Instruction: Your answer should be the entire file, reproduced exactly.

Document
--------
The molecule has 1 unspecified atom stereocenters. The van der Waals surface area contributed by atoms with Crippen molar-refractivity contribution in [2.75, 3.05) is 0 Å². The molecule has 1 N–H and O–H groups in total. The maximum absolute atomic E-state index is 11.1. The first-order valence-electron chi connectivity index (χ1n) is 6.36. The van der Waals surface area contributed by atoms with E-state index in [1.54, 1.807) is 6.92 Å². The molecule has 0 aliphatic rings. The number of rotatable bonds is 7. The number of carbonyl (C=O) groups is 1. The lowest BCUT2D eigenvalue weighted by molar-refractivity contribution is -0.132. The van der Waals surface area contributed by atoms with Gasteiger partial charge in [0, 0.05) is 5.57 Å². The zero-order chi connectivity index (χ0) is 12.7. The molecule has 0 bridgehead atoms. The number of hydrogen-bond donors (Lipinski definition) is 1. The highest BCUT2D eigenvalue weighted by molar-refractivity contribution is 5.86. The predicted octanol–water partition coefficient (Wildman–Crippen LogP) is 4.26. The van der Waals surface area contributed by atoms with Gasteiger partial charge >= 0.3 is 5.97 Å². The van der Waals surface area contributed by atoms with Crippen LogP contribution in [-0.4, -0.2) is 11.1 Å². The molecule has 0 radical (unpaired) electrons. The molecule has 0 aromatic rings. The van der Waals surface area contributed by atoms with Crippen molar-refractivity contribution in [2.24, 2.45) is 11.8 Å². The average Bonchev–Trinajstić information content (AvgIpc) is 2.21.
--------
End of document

The molecule has 1 unspecified atom stereocenters. The van der Waals surface area contributed by atoms with Crippen molar-refractivity contribution in [2.75, 3.05) is 0 Å². The molecule has 1 N–H and O–H groups in total. The maximum absolute atomic E-state index is 11.1. The first-order valence-electron chi connectivity index (χ1n) is 6.36. The van der Waals surface area contributed by atoms with E-state index in [1.54, 1.807) is 6.92 Å². The molecule has 0 aliphatic rings. The number of rotatable bonds is 7. The number of carbonyl (C=O) groups is 1. The lowest BCUT2D eigenvalue weighted by molar-refractivity contribution is -0.132. The van der Waals surface area contributed by atoms with Gasteiger partial charge in [0, 0.05) is 5.57 Å². The zero-order chi connectivity index (χ0) is 12.7. The molecule has 0 bridgehead atoms. The number of hydrogen-bond donors (Lipinski definition) is 1. The highest BCUT2D eigenvalue weighted by molar-refractivity contribution is 5.86. The predicted octanol–water partition coefficient (Wildman–Crippen LogP) is 4.26. The van der Waals surface area contributed by atoms with Gasteiger partial charge >= 0.3 is 5.97 Å². The van der Waals surface area contributed by atoms with Crippen LogP contribution in [-0.4, -0.2) is 11.1 Å². The molecule has 0 radical (unpaired) electrons. The molecule has 0 aromatic rings. The van der Waals surface area contributed by atoms with Crippen molar-refractivity contribution in [2.24, 2.45) is 11.8 Å². The average Bonchev–Trinajstić information content (AvgIpc) is 2.21.